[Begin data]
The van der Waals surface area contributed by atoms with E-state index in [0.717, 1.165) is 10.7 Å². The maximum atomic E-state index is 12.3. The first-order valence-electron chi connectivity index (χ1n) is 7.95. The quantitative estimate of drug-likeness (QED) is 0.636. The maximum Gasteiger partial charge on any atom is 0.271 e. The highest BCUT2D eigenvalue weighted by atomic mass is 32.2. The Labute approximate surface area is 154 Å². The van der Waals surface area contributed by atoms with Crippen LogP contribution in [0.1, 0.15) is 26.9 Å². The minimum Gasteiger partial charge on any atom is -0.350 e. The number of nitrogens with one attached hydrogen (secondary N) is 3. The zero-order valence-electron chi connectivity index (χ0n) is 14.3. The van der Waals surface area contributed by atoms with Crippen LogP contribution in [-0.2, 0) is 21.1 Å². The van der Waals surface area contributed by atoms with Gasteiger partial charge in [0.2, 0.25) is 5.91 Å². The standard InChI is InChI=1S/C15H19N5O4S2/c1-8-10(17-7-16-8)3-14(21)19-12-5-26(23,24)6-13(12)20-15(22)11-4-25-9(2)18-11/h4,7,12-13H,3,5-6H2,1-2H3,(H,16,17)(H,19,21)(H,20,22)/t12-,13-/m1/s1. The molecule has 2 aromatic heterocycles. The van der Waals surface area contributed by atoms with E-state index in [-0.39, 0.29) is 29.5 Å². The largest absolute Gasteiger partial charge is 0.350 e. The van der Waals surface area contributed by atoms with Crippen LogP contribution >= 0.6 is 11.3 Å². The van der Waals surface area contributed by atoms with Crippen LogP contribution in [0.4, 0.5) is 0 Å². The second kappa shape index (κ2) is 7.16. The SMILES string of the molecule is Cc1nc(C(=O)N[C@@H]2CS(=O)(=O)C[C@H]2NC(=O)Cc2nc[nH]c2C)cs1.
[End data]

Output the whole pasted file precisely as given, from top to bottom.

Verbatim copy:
The van der Waals surface area contributed by atoms with E-state index in [0.717, 1.165) is 10.7 Å². The maximum atomic E-state index is 12.3. The first-order valence-electron chi connectivity index (χ1n) is 7.95. The quantitative estimate of drug-likeness (QED) is 0.636. The maximum Gasteiger partial charge on any atom is 0.271 e. The highest BCUT2D eigenvalue weighted by atomic mass is 32.2. The Labute approximate surface area is 154 Å². The van der Waals surface area contributed by atoms with Crippen LogP contribution in [0.1, 0.15) is 26.9 Å². The minimum Gasteiger partial charge on any atom is -0.350 e. The number of nitrogens with one attached hydrogen (secondary N) is 3. The zero-order valence-electron chi connectivity index (χ0n) is 14.3. The van der Waals surface area contributed by atoms with Crippen LogP contribution in [-0.2, 0) is 21.1 Å². The van der Waals surface area contributed by atoms with Gasteiger partial charge in [0.2, 0.25) is 5.91 Å². The standard InChI is InChI=1S/C15H19N5O4S2/c1-8-10(17-7-16-8)3-14(21)19-12-5-26(23,24)6-13(12)20-15(22)11-4-25-9(2)18-11/h4,7,12-13H,3,5-6H2,1-2H3,(H,16,17)(H,19,21)(H,20,22)/t12-,13-/m1/s1. The molecule has 2 aromatic heterocycles. The van der Waals surface area contributed by atoms with E-state index in [-0.39, 0.29) is 29.5 Å². The largest absolute Gasteiger partial charge is 0.350 e. The van der Waals surface area contributed by atoms with Crippen LogP contribution >= 0.6 is 11.3 Å². The van der Waals surface area contributed by atoms with Crippen LogP contribution in [0.4, 0.5) is 0 Å². The second kappa shape index (κ2) is 7.16. The SMILES string of the molecule is Cc1nc(C(=O)N[C@@H]2CS(=O)(=O)C[C@H]2NC(=O)Cc2nc[nH]c2C)cs1.